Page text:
Thursday, September 18, 2008

The Curse of the Black Gold

Interesting book launch event at the Open Society Institute's New York office next Tues, 23rd September. Here. I'm hoping to be there.

Here is the blurb:
This month, the Revenue Watch Institute and the Open Society Institute Documentary Photography Project present a discussion of oil in the Niger Delta and the use of photography in advocating for social change. Photographer Ed Kashi and author and professor Michael Watts will also be signing copies of their new book, Curse of the Black Gold: 50 Years of Oil in the Niger Delta.


CodLiverOil 11:35 a.m.  

Many photo shoots, radio programmes, tv documentaries shot by foreign reporters have made it out of the Niger Delta, chronicling human rights abuses, environmental mismanagement, corrupt officials and nothing has changed.

The authorities are quite insensitive to such reports, in typical keeping with their callous and greedy nature. Corruption, neglect, mismanagement and indifference are part of the Nigerian political landscape, apart from more needlessly lost lives, and destruction not an awful lot will change in the short-term.

This is not to say that the locals are innocent victims in all of this, the vast majority of their representatives are insincere and corrupt.

Nigeria is a case of being unable to manage such a multi-billion dollar resource responsibly and sensibly, after 50 years of experience. (Kind of defeats their argument for fair prices for other raw materials...)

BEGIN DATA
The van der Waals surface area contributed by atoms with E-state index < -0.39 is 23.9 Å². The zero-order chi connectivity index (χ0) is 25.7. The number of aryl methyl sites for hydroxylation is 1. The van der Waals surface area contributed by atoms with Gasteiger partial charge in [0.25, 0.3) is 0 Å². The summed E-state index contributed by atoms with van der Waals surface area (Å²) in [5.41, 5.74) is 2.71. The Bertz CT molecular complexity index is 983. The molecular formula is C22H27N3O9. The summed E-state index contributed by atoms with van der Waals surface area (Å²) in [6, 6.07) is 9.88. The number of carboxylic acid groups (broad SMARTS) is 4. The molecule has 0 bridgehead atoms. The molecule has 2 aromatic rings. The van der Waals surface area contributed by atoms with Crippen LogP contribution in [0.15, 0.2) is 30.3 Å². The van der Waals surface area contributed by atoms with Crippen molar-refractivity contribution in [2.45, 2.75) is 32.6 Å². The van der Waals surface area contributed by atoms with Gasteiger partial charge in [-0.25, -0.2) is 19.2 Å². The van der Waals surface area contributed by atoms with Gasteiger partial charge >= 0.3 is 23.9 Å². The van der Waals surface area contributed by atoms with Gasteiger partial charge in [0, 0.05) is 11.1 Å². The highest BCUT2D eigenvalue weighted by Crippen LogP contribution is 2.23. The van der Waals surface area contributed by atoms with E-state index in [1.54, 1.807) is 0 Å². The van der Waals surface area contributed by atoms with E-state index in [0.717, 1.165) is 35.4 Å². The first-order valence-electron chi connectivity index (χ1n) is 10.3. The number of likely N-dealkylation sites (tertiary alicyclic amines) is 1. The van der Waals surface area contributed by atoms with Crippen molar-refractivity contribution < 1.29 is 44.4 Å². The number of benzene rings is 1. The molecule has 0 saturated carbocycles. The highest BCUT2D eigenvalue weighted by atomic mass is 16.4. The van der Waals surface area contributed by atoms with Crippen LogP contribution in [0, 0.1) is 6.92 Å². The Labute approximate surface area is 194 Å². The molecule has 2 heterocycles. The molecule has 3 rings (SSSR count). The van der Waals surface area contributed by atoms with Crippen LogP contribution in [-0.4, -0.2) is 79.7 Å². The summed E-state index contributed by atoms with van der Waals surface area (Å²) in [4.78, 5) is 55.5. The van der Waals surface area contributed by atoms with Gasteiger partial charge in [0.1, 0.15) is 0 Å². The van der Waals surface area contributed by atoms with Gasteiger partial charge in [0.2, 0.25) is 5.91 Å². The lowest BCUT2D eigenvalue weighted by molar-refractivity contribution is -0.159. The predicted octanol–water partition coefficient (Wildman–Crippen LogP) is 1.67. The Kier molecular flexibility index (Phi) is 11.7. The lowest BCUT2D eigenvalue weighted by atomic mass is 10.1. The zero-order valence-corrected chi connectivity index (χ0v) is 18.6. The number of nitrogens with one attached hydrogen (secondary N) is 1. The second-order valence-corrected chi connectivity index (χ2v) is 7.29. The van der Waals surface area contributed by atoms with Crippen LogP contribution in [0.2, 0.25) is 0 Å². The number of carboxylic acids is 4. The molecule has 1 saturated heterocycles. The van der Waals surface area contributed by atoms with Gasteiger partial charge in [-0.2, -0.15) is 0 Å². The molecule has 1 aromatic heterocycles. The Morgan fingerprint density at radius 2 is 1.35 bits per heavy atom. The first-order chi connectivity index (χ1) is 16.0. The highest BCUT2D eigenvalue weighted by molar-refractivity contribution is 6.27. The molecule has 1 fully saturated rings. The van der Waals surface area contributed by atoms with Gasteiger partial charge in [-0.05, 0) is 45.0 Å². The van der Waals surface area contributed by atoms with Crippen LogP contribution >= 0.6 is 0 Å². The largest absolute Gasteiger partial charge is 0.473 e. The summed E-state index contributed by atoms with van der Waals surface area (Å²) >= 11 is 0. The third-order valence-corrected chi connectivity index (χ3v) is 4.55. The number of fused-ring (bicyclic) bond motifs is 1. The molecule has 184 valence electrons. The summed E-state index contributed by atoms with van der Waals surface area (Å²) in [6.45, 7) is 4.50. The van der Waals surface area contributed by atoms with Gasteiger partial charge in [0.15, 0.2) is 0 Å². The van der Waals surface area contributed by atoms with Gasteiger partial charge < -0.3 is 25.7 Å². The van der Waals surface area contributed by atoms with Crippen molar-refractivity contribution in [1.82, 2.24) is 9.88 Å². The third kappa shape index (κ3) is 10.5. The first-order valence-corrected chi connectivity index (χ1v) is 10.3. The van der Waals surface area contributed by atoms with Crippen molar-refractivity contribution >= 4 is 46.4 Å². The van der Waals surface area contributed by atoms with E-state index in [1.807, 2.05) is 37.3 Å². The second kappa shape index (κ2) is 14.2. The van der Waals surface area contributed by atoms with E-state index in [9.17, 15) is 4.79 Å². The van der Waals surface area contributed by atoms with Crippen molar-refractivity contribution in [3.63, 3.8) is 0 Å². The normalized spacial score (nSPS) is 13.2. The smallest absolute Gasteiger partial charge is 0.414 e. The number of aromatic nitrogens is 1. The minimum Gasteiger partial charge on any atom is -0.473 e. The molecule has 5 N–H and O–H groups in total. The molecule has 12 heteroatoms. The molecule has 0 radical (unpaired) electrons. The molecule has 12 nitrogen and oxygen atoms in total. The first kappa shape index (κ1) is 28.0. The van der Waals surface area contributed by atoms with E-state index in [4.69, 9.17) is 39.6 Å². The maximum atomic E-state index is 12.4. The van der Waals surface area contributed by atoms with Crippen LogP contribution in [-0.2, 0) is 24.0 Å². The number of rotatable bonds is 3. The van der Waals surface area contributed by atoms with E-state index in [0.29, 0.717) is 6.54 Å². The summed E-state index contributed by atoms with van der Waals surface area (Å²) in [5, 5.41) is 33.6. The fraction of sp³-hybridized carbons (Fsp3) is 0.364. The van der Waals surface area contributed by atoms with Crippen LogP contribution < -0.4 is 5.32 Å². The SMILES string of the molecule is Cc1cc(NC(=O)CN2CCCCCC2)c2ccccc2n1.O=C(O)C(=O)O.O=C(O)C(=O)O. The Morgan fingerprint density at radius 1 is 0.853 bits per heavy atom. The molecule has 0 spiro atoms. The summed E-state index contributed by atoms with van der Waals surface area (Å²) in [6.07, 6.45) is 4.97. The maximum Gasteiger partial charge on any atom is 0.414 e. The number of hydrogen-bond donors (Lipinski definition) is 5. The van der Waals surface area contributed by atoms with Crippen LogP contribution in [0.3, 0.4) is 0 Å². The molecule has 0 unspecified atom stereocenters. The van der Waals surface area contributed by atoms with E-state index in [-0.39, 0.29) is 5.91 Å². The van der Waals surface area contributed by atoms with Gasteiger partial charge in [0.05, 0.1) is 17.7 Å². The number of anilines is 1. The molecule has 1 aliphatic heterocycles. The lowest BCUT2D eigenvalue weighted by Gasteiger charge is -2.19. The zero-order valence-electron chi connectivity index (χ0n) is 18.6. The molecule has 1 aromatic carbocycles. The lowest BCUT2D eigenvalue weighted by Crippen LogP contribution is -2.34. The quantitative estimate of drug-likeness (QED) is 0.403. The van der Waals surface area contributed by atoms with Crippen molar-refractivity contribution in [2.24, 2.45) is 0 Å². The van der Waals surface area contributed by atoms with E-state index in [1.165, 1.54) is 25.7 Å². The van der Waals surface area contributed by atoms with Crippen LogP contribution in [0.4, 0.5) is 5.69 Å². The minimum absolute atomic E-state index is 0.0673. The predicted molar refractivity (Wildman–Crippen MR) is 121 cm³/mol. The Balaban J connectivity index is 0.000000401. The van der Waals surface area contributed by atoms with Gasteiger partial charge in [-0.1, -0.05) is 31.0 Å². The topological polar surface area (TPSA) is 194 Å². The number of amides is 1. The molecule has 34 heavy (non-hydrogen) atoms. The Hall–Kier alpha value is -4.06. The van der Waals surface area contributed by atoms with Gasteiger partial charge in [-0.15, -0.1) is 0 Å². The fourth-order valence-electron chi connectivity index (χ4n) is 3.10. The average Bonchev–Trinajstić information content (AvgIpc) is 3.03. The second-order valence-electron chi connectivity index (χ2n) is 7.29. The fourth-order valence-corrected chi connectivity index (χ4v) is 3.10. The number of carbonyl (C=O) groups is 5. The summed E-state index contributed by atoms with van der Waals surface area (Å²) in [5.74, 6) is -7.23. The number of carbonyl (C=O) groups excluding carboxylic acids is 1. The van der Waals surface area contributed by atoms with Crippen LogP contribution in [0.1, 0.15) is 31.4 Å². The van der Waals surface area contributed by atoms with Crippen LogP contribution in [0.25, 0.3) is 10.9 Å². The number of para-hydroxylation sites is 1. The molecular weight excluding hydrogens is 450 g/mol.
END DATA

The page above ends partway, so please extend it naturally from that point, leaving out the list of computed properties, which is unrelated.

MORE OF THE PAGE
As an aside, Nigeria has signed some memorandum of understanding with Gazprom.

It has now been rumoured that the European Union (EU) are looking to diversify their source of energy away from Russia, so as to avoid over-dependence on Russia. One of the options the EU are entertaining is to source some of their energy (in the form form of liquified natural gas) by pipe from Nigeria to across the Sahara.

If Gazprom were to get the contract to build the pipeline, should such a thing go ahead. Would this not be a conflict of interest for the Russians, as they want to keep the EU dangling by their "short and curlies"? In other words it is not in their interest to see the pipeline go ahead and work. If they do build it, it would probably be defective in many respects and rest assured, the Europeans won't want a dodgey supplier ie Nigeria. Would it not be better for Nigeria to remove itself from the grand game of chess occurring between the EU and Russia and get someone else with a good reputation for building pipelines, who is not compromised ie Turkey?

CodLiverOil 11:41 a.m.  

Sorry, this was the link I was after in my previous post.

Anonymous,  12:25 p.m.  


Tolu Ogunlesi 10:48 p.m.  

If pictures and words could save a country, the Niger delta would have been saved long ago.
...I hate to think what'd happen if MEND and Al Qaeda suddenly saw themselves as soulmates... US against Western Installations, wherever...

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